Aileen was supposed to grow up magical – just like the other women in her family. Unfortunately, she’s just found out that the magic seems to have skipped a generation… but that’s not her biggest problem right now.

In her world, there are four Islands of Chaldea. The largest and most magical island has been cut off from the other three for decades – and is slowly draining the magic from them.

But now a prophecy has come to light. Someone from Aileen’s island will gather a man from each of the three islands, bring down the magical barrier, and unite them with the fourth island again. And according to the king, that someone is Aileen’s Aunt – who insists on dragging Aileen along. AND the boy Aileen is sure she’ll marry (one day); the local boy with more brawn then brain. Someone seems to want to stop them too… someone with an interest in keeping the Islands apart. But still, with magic on their side, nothing can go wrong. Right?

It was okay… there were points here and there when the story was really fun to read, and I did like the cast of characters! But the plot also dragged in a lot of places and took a lot of meandering detours, and I ended up skimming through a good portion of the middle… Hm.

This did make me really nostalgic for Howl’s Moving Castle, though, and I didn’t know there were two more books in that series! This is probably not the thing to say when my reading pile’s literally toppling off my table, but I want… I want…

Before She Ignites (Fallen Isles Trilogy #1) by Jodi Meadows
Published September 12th 2017 by Katherine Tegen Books
Source: Purchased (Owlcrate!)
Rating: ★★☆☆☆

Before

Mira Minkoba is the Hopebearer. Since the day she was born, she’s been told she’s special. Important. Perfect. She’s known across the Fallen Isles not just for her beauty, but for the Mira Treaty named after her, a peace agreement which united the seven islands against their enemies on the mainland.

But Mira has never felt as perfect as everyone says. She counts compulsively. She struggles with crippling anxiety. And she’s far too interested in dragons for a girl of her station.

After

Then Mira discovers an explosive secret that challenges everything she and the Treaty stand for. Betrayed by the very people she spent her life serving, Mira is sentenced to the Pit–the deadliest prison in the Fallen Isles. There, a cruel guard would do anything to discover the secret she would die to protect.

No longer beholden to those who betrayed her, Mira must learn to survive on her own and unearth the dark truths about the Fallen Isles–and herself–before her very world begins to collapse.

There’s not that much to say about Before She Ignites. It wasn’t an explosive read on either end of the spectrum. Really, it read like a prequel of sorts? A set-up for future books in the series. “Illegal dragon trafficking” sounded right up my alley (DRAGONS!!), but everything turned out to be pretty shallow, and the before/after time skips didn’t really help the story along, so much as it did provide filler scenes between already-filler scenes. I did like the dynamic between a lot of the prisoners, and it was so, so nice to see this kind of mental health rep in YA fantasy. But also… a good chunk of the story in Before She Ignites turned out to follow Mira wandering around the prison and telling herself her parents will come save her soon – where were the dragons??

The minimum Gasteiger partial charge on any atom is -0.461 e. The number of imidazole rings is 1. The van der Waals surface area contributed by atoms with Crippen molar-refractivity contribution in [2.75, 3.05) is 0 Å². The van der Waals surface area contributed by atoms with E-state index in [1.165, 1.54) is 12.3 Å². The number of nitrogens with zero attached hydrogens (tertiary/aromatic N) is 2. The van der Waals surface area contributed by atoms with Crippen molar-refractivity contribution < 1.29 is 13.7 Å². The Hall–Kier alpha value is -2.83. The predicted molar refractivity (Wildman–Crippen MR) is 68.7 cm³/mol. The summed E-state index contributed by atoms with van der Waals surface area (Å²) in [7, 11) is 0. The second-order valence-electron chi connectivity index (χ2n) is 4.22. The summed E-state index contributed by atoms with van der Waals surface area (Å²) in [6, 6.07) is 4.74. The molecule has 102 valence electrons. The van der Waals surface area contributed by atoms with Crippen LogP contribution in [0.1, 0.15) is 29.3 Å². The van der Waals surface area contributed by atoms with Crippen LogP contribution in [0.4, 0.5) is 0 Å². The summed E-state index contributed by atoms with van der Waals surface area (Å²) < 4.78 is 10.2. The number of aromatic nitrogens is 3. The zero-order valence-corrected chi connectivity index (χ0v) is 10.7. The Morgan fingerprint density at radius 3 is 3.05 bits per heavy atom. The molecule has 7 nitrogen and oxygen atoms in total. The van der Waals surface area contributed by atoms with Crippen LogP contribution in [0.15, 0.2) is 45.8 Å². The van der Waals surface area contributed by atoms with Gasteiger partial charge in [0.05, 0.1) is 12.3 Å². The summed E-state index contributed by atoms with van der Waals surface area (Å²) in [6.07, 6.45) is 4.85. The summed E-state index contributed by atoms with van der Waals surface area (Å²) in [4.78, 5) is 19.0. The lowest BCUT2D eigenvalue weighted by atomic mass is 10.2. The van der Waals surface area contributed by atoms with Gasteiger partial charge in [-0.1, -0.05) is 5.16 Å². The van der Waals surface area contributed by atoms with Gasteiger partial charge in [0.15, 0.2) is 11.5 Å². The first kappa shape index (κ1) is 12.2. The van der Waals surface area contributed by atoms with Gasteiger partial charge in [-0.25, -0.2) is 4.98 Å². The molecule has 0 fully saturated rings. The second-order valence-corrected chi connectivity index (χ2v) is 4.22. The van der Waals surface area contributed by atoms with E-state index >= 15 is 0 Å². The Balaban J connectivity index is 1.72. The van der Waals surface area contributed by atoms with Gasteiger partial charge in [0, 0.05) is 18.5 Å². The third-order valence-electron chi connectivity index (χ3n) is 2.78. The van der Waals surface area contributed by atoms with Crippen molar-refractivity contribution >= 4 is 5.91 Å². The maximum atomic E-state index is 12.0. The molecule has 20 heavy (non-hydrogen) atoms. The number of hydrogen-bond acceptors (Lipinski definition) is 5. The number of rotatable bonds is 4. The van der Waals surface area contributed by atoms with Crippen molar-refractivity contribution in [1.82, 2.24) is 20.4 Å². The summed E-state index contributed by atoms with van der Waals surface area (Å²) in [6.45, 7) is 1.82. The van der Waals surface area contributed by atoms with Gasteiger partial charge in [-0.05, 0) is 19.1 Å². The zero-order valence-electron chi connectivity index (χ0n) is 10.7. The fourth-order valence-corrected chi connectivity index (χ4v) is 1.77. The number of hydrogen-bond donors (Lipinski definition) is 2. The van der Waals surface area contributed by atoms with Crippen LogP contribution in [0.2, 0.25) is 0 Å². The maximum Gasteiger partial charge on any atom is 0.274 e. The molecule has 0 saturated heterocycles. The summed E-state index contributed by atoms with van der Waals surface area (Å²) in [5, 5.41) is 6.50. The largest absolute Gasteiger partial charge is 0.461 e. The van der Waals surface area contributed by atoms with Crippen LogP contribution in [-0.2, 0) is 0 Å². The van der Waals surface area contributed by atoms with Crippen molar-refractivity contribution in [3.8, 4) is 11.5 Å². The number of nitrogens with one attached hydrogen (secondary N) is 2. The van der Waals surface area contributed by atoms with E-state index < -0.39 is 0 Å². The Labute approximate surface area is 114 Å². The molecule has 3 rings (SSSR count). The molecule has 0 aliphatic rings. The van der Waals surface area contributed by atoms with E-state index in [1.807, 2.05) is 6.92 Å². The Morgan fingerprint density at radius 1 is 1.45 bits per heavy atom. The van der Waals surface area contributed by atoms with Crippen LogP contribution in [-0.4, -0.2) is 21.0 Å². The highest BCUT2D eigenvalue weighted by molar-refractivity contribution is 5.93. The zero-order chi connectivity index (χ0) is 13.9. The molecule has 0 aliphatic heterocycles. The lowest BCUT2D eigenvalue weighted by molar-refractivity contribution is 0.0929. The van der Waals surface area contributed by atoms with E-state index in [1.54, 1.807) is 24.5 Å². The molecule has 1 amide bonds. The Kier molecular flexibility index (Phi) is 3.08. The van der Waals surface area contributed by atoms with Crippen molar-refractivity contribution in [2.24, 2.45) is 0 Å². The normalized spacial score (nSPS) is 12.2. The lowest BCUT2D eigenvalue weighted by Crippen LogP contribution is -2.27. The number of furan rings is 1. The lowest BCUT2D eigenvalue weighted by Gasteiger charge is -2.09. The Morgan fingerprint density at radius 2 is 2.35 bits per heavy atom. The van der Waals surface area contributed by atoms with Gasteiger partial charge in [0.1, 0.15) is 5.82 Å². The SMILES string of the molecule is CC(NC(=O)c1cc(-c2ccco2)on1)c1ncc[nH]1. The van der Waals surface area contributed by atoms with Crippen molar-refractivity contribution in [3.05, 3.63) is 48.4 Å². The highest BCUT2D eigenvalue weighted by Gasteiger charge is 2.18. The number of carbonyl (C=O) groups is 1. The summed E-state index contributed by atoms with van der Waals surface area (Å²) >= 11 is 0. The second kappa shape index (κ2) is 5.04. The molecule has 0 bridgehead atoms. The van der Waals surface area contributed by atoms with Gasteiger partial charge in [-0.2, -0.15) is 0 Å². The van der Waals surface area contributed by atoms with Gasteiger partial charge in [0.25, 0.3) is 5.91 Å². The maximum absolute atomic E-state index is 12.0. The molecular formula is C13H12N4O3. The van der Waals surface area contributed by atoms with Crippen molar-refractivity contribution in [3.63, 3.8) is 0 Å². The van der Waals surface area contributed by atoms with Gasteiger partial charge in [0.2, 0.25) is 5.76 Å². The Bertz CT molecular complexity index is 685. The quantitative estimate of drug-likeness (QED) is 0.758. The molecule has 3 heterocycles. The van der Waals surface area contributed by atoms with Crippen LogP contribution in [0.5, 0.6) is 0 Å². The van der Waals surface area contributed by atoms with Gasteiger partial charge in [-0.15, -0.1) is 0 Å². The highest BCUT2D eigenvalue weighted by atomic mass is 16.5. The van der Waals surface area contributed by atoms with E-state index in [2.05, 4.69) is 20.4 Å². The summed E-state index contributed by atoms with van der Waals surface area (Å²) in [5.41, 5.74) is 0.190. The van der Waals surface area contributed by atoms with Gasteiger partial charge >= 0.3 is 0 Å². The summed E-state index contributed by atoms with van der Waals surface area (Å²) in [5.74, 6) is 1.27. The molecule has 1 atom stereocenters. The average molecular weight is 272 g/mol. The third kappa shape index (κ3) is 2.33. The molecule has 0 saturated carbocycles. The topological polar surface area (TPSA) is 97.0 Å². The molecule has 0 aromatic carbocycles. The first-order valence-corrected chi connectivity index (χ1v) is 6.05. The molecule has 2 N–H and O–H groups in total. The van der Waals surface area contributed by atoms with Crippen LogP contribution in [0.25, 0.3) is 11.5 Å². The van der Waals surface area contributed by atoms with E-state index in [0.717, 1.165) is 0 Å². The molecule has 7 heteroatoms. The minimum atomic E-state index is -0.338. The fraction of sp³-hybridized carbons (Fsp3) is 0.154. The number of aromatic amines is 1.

Glass Sword (Red Queen #2) by Victoria Aveyard
Published February 9th 2016 by HarperTeen
Source: Purchased
Rating: ★★☆☆☆

If there’s one thing Mare Barrow knows, it’s that she’s different.

Mare Barrow’s blood is red—the color of common folk—but her Silver ability, the power to control lightning, has turned her into a weapon that the royal court tries to control.

The crown calls her an impossibility, a fake, but as she makes her escape from Maven, the prince—the friend—who betrayed her, Mare uncovers something startling: she is not the only one of her kind.

Pursued by Maven, now a vindictive king, Mare sets out to find and recruit other Red-and-Silver fighters to join in the struggle against her oppressors.

But Mare finds herself on a deadly path, at risk of becoming exactly the kind of monster she is trying to defeat.

Will she shatter under the weight of the lives that are the cost of rebellion? Or have treachery and betrayal hardened her forever?

The electrifying next installment in the Red Queen series escalates the struggle between the growing rebel army and the blood-segregated world they’ve always known—and pits Mare against the darkness that has grown in her soul.

Mare’s mantras of “I am special” and “I am the lightning girl” really grated on me (please get over yourself?), as did the quasi love-square (CAL AND KILORN DESERVE SO MUCH MORE) thing, and the second half was pretty much just a repeat of the first half in a different setting, but tHE ENDING. Thanks, Glass Sword, for reminding me of how weak I am to cliffhangers. Onto King’s Cage it is, then.